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Our research projects are a compli(e)ment to the eye.
We investigate the molecular role of the complement system, part of the innate immune response, in eye diseases.

SciFiMed Project


An EU wide project to investigate the Factor H related protein family

Diana Pauly

Veronika Ehinger

Pratiti Banerjee

Jasmin Bergert

Millions of people in the European Union suffer from diseases associated with dysregulation of the complement system. This can be bacterial infections like invasive meningococcal disease, chronic inflammation of the kidney or, as in 15 million elderly european residents, age-related macular degeneration resulting in impaired vision.

SciFiMed will investigate the pathophysiology of the FH-protein family, to enable the development of personalized, radically new on-time diagnostics, which allow improved patient stratification for prospective cohort studies to understand complement-associated diseases.

SciFiMed work packages are divided between 8 european academic and industrial partners.

In our lab in Marburg, we manage and coordinate the project and focus on investigating structural and functional interaction partners of the Factor H related protein family using phage-display library and mass spectrometry.

For detailed information see

EMT Projekt.jfif


Juliane Schikora
Stella Schayan

Antonia Nickel

The retinal pigment epithelium (RPE) is one of the retinal layers and forms the outer blood-retinal barrier to establish the immune-privileged structure of the retina. With a variety of important functions the RPE helps to maintain our eyesight. Under pathological conditions the RPE is able to undergo epithelial mesenchymal transition (EMT) and loses its mature form, unable to preserve its vital role in the retina. Our goal is to characterize the maturation of the RPE and analyze the role of the complement system in this process, using the immortalized human cell line ARPE-19 as well as RPE cells derived from human induced pluripotent stem (iPS) cells.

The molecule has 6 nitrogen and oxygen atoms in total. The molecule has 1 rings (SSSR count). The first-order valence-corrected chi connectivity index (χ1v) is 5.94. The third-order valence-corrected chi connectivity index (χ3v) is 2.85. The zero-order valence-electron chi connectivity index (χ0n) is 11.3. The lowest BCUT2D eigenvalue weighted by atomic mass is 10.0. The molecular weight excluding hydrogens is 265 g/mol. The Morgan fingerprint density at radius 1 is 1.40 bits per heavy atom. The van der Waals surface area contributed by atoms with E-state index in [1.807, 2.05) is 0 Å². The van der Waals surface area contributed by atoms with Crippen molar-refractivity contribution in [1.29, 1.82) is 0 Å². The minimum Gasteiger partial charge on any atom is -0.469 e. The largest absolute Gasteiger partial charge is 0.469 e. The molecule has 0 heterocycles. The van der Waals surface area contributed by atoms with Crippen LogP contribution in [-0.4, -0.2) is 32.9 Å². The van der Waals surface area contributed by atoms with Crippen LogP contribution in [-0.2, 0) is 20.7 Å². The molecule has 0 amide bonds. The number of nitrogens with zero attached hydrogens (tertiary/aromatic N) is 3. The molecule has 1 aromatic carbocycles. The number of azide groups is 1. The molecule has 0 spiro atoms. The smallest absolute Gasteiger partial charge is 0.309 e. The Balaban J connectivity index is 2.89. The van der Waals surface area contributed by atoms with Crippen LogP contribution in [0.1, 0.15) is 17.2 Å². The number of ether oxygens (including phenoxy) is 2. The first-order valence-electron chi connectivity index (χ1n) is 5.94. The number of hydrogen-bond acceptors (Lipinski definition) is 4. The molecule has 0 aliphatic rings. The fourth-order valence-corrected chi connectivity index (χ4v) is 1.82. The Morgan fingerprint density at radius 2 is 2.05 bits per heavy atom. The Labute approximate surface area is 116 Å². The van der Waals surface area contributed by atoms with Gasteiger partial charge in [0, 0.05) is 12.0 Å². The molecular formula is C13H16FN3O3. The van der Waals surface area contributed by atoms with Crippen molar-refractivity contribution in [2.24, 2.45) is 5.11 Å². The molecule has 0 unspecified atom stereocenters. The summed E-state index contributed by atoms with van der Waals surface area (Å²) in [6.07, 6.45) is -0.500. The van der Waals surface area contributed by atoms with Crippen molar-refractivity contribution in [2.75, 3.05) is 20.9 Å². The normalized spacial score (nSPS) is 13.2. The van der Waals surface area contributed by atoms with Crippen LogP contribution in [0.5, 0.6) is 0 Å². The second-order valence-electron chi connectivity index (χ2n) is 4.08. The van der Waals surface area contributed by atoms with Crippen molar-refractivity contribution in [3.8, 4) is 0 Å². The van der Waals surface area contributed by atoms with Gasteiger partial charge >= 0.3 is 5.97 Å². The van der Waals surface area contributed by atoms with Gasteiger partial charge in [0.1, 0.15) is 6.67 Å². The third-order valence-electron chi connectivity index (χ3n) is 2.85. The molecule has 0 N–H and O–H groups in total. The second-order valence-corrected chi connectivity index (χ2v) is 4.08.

Hannah Wolf
Larissa Gümpelein

Neuromyelitis optica spectrum disorder is an autoimmune disease caused by anti-Aquaporin4 IgG. Common knowledge suggests primary disease activity along the optic nerve and spinal cord. Recent evidence however indicates retinal degeneration in NMOSD patients without occurence of optic neuritis. Our goal is to identify the role of complement in inner-blood-retinal barrier disruption and thereby investigate how complement contributes to autoantibody transmigration.

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